The rumors are true. I'm in love. Sure, he's a little funny looking. His figure's kind of knobby and a little bulbous. He looks tough, but don't be fooled--he's got thin skin. And he's always dirty. But it's all part of the delicious package. A little sweet, a little crunchy. Different from the others but can fit right in at the dinner table with the usual company. Sigh. I'm a lucky girl.
We met the other week at the Greenmarket. I was strolling through looking for something, but I wasn't sure what. These guys caught my eye, what with their splashy looks....
but I needed more. At the Ask a Chef table, I heard the name and fell. "Sunchokes", they breathed. "Jerusalem artichokes. They're delicious roasted. Or raw in a salad. Mild artichoke flavor...." I hightailed it over to the table and bought myself a bounty of these bizarre looking fellas.
At home I peeled the skins off (you don't really need to, except that it seemed easier to me than scrubbing each one, and the outer skin is a little rough), and sliced the chokes into about 1/4 of an inch thick pieces. It was hard not to eat as I sliced as they have such an addictive crunch and a milky smooth artichokey flavor with a little sweetness. I can imagine them in a yummy summery salad maybe kind of like this one.
But I needed a little winter warmth. So I threw them in a hot pan with some olive oil and tossed and waited, resisting the urge to pop one in my mouth, risking burnt fingers and all. Since I wanted them to get a little soft before they crisped up, I poured in a bit (maybe 1/4 cup) of chicken broth and let them simmer away. A few minutes later, I threw in some chopped fresh rosemary, some salt and pepper, and then when they looked irresistibly browned and beautiful, I pulled it off the stove and squeezed half a lemon over the chokes and a sprinkling of parmesan.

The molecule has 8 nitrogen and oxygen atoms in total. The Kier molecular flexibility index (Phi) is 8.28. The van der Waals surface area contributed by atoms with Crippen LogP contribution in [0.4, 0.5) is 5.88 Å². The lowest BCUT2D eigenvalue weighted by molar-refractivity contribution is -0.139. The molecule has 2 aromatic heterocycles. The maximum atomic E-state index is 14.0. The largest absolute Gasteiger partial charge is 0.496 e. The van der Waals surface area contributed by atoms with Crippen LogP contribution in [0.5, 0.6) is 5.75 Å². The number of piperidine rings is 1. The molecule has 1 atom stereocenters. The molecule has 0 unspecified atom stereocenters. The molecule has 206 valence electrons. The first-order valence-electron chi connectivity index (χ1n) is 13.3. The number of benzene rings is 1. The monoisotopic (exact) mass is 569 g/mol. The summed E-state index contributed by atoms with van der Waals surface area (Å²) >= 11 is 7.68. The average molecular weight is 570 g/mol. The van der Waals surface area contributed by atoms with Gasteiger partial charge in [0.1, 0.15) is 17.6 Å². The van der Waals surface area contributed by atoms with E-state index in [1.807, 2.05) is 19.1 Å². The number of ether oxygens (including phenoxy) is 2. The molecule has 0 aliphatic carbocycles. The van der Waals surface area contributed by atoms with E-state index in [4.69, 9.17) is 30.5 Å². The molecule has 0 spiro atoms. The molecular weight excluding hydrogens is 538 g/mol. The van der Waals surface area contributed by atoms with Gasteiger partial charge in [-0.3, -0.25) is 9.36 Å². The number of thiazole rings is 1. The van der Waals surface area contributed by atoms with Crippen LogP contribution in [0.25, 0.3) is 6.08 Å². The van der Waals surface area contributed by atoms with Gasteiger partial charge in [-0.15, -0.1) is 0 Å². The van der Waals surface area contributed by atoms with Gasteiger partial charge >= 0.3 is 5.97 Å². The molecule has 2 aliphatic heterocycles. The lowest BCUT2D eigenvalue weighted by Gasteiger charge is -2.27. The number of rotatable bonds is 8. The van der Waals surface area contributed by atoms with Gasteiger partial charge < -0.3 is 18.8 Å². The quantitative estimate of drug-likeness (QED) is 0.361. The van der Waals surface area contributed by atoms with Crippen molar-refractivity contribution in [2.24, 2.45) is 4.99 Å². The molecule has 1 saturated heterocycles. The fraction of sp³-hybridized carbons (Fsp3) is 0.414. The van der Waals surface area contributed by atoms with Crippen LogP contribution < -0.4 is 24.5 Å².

The verdict? Love. Pure, unadulterated adoration. Imagine if a potato (heaven, perfection, reason to live), and an artichoke (second runner up for perfect vegetable) made sweet sweet love and were blessed with a little one (perhaps I've gone too far. talk about food porn...) who possessed the best of both parent's qualities. And then you ate that thing. Disturbing implications aside, you'd be pretty happy. As was I.
So happy in fact, that I ate way too many and suffered because of it. Take heed.
For Thanksgiving, one of my assignments was a vegetable and so I thought I'd spread the gospel of the Sunchoke. Since I was working with bigger quantities here, it seemed easier to roast them with some olive oil and s&p. Which I did. at 400. While the chokes were in the oven, I got some olive oil and a bit of butter warm in a pan on the stove. To that I added some chopped rosemary (3 T?), and about 1/3-1/2 Cup of breadcrumbs, with some garlic and salt and pepper, and a handful of parmesan. Just before it was all toasted and yummy, I added lemon juice. When the chokes came out of the oven, I tossed them with the breadcrumb mixture. Not that these veggies need much enhancement, but if you're gonna do something, I say try this. The flavor combination was sooooo yummy, and a perfect alternative to potatoes as a different kind of side dish.
The next time you're at the Greenmarket, maybe try venturing outside of your carrot-focused comfort zone and explore some other root family folks. Roasted or sauteed, they're good people.
Love to you and my man 'Choke,